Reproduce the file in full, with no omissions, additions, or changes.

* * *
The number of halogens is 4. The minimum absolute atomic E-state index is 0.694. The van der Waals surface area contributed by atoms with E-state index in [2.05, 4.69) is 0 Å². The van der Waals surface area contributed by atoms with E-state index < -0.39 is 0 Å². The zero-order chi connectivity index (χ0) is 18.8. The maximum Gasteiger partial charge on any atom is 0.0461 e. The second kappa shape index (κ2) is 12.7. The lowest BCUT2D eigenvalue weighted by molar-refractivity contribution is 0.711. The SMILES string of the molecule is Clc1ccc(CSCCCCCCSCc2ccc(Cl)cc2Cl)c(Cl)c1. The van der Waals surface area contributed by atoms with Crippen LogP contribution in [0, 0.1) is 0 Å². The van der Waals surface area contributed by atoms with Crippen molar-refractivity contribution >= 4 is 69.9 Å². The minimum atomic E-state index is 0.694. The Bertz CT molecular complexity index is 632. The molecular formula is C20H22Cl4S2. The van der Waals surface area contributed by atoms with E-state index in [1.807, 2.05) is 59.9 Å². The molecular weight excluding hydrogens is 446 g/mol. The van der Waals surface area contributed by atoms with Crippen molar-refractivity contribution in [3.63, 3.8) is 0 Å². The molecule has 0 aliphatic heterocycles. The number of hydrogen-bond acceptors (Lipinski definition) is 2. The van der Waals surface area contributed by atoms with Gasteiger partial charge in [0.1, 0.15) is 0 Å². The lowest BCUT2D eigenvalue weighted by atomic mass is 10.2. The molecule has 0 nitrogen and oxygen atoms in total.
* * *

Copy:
The number of halogens is 4. The minimum absolute atomic E-state index is 0.694. The van der Waals surface area contributed by atoms with E-state index in [2.05, 4.69) is 0 Å². The van der Waals surface area contributed by atoms with E-state index < -0.39 is 0 Å². The zero-order chi connectivity index (χ0) is 18.8. The maximum Gasteiger partial charge on any atom is 0.0461 e. The second kappa shape index (κ2) is 12.7. The lowest BCUT2D eigenvalue weighted by molar-refractivity contribution is 0.711. The SMILES string of the molecule is Clc1ccc(CSCCCCCCSCc2ccc(Cl)cc2Cl)c(Cl)c1. The van der Waals surface area contributed by atoms with Crippen LogP contribution in [0, 0.1) is 0 Å². The van der Waals surface area contributed by atoms with Crippen molar-refractivity contribution >= 4 is 69.9 Å². The minimum atomic E-state index is 0.694. The Bertz CT molecular complexity index is 632. The molecular formula is C20H22Cl4S2. The van der Waals surface area contributed by atoms with E-state index in [1.807, 2.05) is 59.9 Å². The molecular weight excluding hydrogens is 446 g/mol. The van der Waals surface area contributed by atoms with Crippen molar-refractivity contribution in [3.63, 3.8) is 0 Å². The molecule has 0 aliphatic heterocycles. The number of hydrogen-bond acceptors (Lipinski definition) is 2. The van der Waals surface area contributed by atoms with Gasteiger partial charge in [0.1, 0.15) is 0 Å². The lowest BCUT2D eigenvalue weighted by atomic mass is 10.2. The molecule has 0 nitrogen and oxygen atoms in total.